Pennsylvania HOA Laws and Regulations
Know your association’s laws
Know your association’s laws
Homeowners’ associations, or “Unit Owners Associations” as they are referred to by Pennsylvania law, must are regulated by the Uniform Planned Community Act which provides specific rules regarding the creation and management of common interest communities. There is also the Uniform Condominium Act that provides regulations for Condominium Associations. All community associations must be incorporated as a non-profit and are also subject to PA Nonprofit Law.
The primary responsibility of the HOA is to provide maintenance for all common elements within the community and protect property values. To create and maintain a budget for maintenance costs, the association may collect regular mandatory assessments from homeowners. Reserves may also be kept following the annual budget set forth by the association board of directors.
Homeowners’ associations may also impose fines for any violations of community regulations and fees on any late payments. If an account becomes delinquent, liens may be placed on the property. In extreme cases, the association may even foreclose on the property despite on-time mortgage payments.
It is the responsibility of the board of directors to maintain detailed community records including financial records and minutes of all meetings. They must also maintain at least property and general liability insurance on all common elements. Property insurance must cover at least 80% of the cash value of common elements.
Homeowners have the right to elect members to the board of directors and vote on proposed amendments to the community declaration. To amend the declaration, at least 67% of the allocated votes must agree. If an amendment is adopted, it must be recorded in the county in which the community is located to take effect.
Voting takes place at association meetings which must be held at least annually, if not more frequently as described by the bylaws. The process for calling special meetings should be described in the community declaration. The board of directors must provide notice of all meetings at least ten days, but no more than 60 days before the meeting is scheduled to take place.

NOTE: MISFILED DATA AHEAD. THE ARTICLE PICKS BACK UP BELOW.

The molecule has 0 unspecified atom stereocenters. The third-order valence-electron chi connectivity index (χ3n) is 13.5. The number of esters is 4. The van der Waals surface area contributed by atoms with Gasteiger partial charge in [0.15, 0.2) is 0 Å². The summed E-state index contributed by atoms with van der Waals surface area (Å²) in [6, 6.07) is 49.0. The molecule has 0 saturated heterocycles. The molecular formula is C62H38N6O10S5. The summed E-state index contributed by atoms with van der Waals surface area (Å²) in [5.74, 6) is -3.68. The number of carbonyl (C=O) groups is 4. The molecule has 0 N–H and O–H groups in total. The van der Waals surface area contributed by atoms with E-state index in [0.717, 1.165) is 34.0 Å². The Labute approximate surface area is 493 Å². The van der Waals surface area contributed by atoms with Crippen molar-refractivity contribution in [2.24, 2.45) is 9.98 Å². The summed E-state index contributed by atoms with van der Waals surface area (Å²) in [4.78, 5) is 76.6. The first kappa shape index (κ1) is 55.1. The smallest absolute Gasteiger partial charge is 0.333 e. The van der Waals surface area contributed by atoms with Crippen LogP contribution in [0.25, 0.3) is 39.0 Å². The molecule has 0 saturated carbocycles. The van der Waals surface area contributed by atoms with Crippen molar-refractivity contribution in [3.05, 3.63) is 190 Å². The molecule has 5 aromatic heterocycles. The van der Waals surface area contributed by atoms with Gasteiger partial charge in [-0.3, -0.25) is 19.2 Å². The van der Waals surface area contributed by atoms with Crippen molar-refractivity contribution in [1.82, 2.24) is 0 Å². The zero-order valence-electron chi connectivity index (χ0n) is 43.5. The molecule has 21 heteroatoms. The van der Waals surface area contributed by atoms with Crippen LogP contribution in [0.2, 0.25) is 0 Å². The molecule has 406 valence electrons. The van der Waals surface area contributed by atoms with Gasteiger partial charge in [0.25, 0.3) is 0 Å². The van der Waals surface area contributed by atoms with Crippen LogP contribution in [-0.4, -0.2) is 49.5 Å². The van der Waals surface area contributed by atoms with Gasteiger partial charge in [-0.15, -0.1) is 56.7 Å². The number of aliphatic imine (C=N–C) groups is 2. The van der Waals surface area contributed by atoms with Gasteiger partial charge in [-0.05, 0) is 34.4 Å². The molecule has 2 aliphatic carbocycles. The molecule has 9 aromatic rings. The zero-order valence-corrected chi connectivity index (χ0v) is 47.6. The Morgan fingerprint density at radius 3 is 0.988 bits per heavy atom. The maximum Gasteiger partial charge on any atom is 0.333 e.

Votes can be allocated in several ways. The community declaration should provide the formula for calculating votes. The number of votes per property should correlate with the number of assessments paid. If a property receives more votes, it also receives a greater share of the community costs.
If it is not explicitly stated in the community declaration, homeowners may make improvements and alterations without permission from the association on units so long as they do not interfere with the structural integrity of the building.
If desired, unit owners can terminate the common interest community with an 80% vote at an annual or special meeting.
Any surplus funds at the end of the fiscal year must be returned to homeowners in the form of credits on the next assessment.
Upon purchase of property within a planned community with an HOA, a public offering statement must be provided to the buyer describing community regulations. The buyer then has seven days to cancel the deal if they choose. If they continue with the purchase, they must obey all rules set forth by community documents.
To ensure that your community association is being run following all state and local laws, it helps to have a professional on your side. CSM has a team of experienced professionals that have worked with communities in almost every state in the US. Specializing in HOA financial management, we can help your board of directors manage association finances, write and submit documents, and prepare for audits. If you have any questions regarding state HOA laws and regulations, give us a call at (865) 315-7505, contact us online or email us at email@example.com.